IMPROVE MY GAME
What Is Your Ideal Time Commitment for Playing College Golf?
Thu Jun 20, 2013 by John H. Brooks
Like most junior golfers today, you have probably established playing college golf as one of your top goals. Through continued hard work, both in the classroom and on the golf course, this goal is certainly attainable. As you begin to research and visit college campuses on your “best fit” list, consider—first and foremost—the time requirements necessary to play collegiate golf. Also understand that this time requirement differs between the NCAA’s three divisions.
Analogous to seeking employment, are you interested in a full-time, part-time, or volunteer job? How much time do you actually plan to spend practicing and competing in golf during your college career? Golf can be extremely time-consuming, and most Division I coaches expect you to be “full-time” in terms of your commitment level to the sport. The majority of these programs also award athletic scholarships; therefore, the university expects you to “work” more in return for the financial aid. While the NCAA allows coaches to schedule and monitor golf practices while in season for up to 20 hours per week, most Division I golfers spend at least another 10 to 20 hours weekly working on their golf games outside the scheduled team practices. Most Division I golfers also spend a significant amount of their vacation time (holidays, summers, etc.) playing, practicing, and competing in amateur tournaments. Is this the right fit for you?
On the other end of the college golf spectrum, NCAA Division III programs offer a competitive golf arena that would resemble a volunteer work environment. Since there are no athletic scholarships, the student-athletes choose their respective Division III schools for a myriad of factors but not solely to play golf. These golfers are very serious about the game; however, they never let athletics dominate their college experience. Instead they create an equal balance between academics, golf, and social activities, resulting in less time being allocated to golf. Division III student-athletes occasionally miss practice time to focus on academic or social commitments and typically participate in a study-abroad program or internship during one or more of their summer vacations. Coaches of these student-athletes understand the balance and encourage their players to experience other activities while in college. Keep in mind that some Division I programs (Ivy League for example) may follow a more similar path to Division III, especially in cases where they do not offer athletic scholarships. Does this sound like a good fit for you?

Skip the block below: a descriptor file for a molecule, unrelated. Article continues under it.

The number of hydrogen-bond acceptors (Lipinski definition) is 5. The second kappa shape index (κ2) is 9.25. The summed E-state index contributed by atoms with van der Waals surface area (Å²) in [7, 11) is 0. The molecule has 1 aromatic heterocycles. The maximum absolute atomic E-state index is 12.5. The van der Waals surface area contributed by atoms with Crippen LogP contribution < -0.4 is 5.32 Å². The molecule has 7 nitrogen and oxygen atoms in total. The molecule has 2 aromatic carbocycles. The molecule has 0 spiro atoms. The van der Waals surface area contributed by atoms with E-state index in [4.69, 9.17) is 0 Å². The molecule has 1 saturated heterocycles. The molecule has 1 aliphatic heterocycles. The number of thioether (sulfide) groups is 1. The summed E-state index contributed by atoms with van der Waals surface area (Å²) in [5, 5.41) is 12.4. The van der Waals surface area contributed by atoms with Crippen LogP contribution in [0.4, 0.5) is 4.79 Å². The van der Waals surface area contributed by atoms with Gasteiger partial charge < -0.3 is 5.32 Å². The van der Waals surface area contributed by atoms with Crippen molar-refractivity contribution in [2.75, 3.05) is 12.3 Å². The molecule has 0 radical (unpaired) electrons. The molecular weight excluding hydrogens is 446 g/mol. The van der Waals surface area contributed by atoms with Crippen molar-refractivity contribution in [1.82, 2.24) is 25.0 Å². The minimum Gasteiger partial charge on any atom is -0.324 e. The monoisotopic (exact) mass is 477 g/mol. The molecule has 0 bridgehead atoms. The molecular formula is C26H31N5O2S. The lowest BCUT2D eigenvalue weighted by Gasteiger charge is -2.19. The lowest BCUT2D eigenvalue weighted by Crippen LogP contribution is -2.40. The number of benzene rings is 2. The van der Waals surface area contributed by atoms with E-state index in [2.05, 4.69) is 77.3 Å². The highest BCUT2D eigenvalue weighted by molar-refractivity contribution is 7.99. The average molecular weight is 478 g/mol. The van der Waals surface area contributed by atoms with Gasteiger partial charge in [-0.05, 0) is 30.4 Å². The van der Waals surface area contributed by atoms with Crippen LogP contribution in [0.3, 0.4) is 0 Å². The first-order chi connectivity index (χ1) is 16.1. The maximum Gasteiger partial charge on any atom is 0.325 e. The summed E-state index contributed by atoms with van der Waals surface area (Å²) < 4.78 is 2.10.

The final option is NCAA Division II, which can be viewed as a hybrid of what has been previously discussed. Division II programs are permitted to offer athletic scholarships (less than Division I), and in most cases they expect their student-athletes to spend a significant amount of time competing in their sport. This expectation falls below that of a typical Division I
program (similar to part-time work), and there is more flexibility with missing team practices for either academic or social commitments. Many Division II student-athletes compete during vacation periods but may also be involved in internships, part-time jobs or, in some cases, a study-abroad program. Is this possibly an ideal fit for you?
Playing golf at the collegiate level requires a time commitment from the student-athlete. As you target potential “best fit” schools, consider this requirement and select the NCAA division that coincides with your goals and expectations for playing golf at the collegiate level. You have options.
Continued success as you navigate junior golf and manage college placement!
I hate to be a negative person, but college is about preparation for life. The responsibility of a man and woman is to provide for his/her family and to be a good person. The college student often is not adequately aware of what occurs upon graduation. One year before graduation, one needs to consider graduate school, or a professional program. Upon graduation you get a diploma, but what next? What kind of competition do you face in a modern world? Is golf going to be your career? If so, what can Coach Brooks offer in terms of career opportunities that allow the young person to become a "good person." This is the type of question asked since early antiquity, particularly by the Greek philosophers. The focus on golf needs to be weighed off versus the reasonable and likely available job opportunities. If not, there are a lot of unemployed good golfers, and a lot of people who have missed the boat of life, missed the train at the station, and often become rather unhappy later in life. OK, so the kid becomes a great golfer, but does he become a good family man, a good person, a good father or mother, a good role model, a member of his community, the opposite of Tiger Woods? I hate to be a downer type of person, but should not coach Brooks consider the whole person, the reasonable and likely career opportunities available to the college golfer, the likelihood of a "living wage," and other matters that are important for becoming a whole person, and not just a "golfer?"
Jerald Udinsky 12/27/2013 12:51 PM